CARSON CITY — Nevada should join 43 other states that include all felons in a national DNA database, lawmakers were told Thursday.
Directors of crime labs in Reno and Las Vegas joined other law enforcement representatives to urge the Senate Judiciary Committee to support Assembly Bill 92, which was unanimously passed by the Assembly last week.
Violent criminals often have previous convictions for nonviolent crimes, said Don Means, captain of the Forensic Division of the Washoe County sheriff’s department. When they can collect DNA samples from a crime scene, police can sometimes solve cold cases by getting a DNA “hit” from the national DNA offender database, known as CODIS.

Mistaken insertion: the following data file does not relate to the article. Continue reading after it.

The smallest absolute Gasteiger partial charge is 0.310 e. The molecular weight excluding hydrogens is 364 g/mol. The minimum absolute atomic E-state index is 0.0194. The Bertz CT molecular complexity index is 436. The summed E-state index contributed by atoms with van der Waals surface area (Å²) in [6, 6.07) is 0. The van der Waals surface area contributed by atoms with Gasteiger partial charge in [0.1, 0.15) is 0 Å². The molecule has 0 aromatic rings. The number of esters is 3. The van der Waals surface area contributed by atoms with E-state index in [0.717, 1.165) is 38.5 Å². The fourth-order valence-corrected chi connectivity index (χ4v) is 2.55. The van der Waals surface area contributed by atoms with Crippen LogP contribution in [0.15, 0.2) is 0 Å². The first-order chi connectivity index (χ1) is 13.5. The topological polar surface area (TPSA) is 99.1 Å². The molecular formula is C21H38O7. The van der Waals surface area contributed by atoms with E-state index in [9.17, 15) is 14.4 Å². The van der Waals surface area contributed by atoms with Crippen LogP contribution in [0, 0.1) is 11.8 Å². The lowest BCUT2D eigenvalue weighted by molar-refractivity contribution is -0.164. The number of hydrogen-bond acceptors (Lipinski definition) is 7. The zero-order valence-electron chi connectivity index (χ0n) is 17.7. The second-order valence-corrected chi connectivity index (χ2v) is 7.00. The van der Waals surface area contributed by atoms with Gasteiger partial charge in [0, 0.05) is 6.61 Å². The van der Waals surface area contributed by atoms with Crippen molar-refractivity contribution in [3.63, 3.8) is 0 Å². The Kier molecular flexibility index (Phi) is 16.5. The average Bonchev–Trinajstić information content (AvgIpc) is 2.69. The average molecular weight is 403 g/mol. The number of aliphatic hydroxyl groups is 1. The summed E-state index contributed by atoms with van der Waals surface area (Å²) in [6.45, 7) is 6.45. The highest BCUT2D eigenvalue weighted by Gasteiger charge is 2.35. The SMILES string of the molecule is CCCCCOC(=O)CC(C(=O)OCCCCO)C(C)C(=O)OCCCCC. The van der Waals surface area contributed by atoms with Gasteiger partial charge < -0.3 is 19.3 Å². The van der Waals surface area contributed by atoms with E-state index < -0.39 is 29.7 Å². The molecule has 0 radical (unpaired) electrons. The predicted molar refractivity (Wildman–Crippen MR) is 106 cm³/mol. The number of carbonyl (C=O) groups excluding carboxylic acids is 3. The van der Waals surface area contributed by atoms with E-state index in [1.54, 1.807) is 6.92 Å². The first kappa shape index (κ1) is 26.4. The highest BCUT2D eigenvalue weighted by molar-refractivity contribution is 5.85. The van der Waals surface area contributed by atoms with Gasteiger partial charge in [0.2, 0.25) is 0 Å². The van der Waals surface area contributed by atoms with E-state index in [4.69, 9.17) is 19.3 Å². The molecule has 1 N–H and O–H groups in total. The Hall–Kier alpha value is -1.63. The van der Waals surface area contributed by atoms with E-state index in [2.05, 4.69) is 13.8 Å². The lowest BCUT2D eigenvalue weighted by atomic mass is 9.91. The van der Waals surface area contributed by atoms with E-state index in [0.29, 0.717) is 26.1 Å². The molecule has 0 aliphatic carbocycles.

Nevada police have solved 141 cases using the database, including 19 homicides, said Means. In nearly half of those cases, the offenders were in the database because another state put them in after a nonviolent offense.
“Across the country, nonviolent offenders are being identified by cold hits in CODIS on a regular basis,” said Linda Krueger, director of the Las Vegas police forensics lab. “Criminal activity knows no boundaries.”
Currently, Nevada law only allows the collection of DNA samples from those convicted of serious and violent felonies. Nevada is one of only six states that doesn’t collect DNA samples from all felons.2007